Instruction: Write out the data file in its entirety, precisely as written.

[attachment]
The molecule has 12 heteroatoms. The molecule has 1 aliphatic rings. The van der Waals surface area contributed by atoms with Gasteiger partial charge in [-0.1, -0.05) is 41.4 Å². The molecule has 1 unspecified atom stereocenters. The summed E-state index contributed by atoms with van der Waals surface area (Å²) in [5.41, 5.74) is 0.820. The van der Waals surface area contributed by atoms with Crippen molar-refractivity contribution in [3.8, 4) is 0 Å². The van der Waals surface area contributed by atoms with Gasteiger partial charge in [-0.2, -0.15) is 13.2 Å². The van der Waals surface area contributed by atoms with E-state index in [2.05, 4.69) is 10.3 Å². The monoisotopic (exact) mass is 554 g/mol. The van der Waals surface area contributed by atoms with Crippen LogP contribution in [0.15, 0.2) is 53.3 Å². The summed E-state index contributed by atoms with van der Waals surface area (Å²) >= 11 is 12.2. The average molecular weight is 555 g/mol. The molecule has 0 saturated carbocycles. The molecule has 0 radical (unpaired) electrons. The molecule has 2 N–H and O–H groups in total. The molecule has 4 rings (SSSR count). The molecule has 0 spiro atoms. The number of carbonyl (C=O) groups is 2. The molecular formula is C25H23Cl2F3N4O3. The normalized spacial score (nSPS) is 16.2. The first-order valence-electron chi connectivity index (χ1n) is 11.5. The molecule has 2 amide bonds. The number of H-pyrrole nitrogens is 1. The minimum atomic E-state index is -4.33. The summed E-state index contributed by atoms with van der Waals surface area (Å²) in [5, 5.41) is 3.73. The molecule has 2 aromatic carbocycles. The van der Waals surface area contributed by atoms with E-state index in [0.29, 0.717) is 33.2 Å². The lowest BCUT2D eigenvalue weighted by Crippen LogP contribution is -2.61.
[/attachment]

The molecule has 12 heteroatoms. The molecule has 1 aliphatic rings. The van der Waals surface area contributed by atoms with Gasteiger partial charge in [-0.1, -0.05) is 41.4 Å². The molecule has 1 unspecified atom stereocenters. The summed E-state index contributed by atoms with van der Waals surface area (Å²) in [5.41, 5.74) is 0.820. The van der Waals surface area contributed by atoms with Crippen molar-refractivity contribution in [3.8, 4) is 0 Å². The van der Waals surface area contributed by atoms with Gasteiger partial charge in [-0.2, -0.15) is 13.2 Å². The van der Waals surface area contributed by atoms with E-state index in [2.05, 4.69) is 10.3 Å². The monoisotopic (exact) mass is 554 g/mol. The van der Waals surface area contributed by atoms with Crippen LogP contribution in [0.15, 0.2) is 53.3 Å². The summed E-state index contributed by atoms with van der Waals surface area (Å²) >= 11 is 12.2. The average molecular weight is 555 g/mol. The molecule has 0 saturated carbocycles. The molecule has 0 radical (unpaired) electrons. The molecule has 2 N–H and O–H groups in total. The molecule has 4 rings (SSSR count). The molecule has 0 spiro atoms. The number of carbonyl (C=O) groups is 2. The molecular formula is C25H23Cl2F3N4O3. The normalized spacial score (nSPS) is 16.2. The first-order valence-electron chi connectivity index (χ1n) is 11.5. The molecule has 2 amide bonds. The number of H-pyrrole nitrogens is 1. The minimum atomic E-state index is -4.33. The summed E-state index contributed by atoms with van der Waals surface area (Å²) in [5, 5.41) is 3.73. The molecule has 2 aromatic carbocycles. The van der Waals surface area contributed by atoms with E-state index in [0.29, 0.717) is 33.2 Å². The lowest BCUT2D eigenvalue weighted by Crippen LogP contribution is -2.61.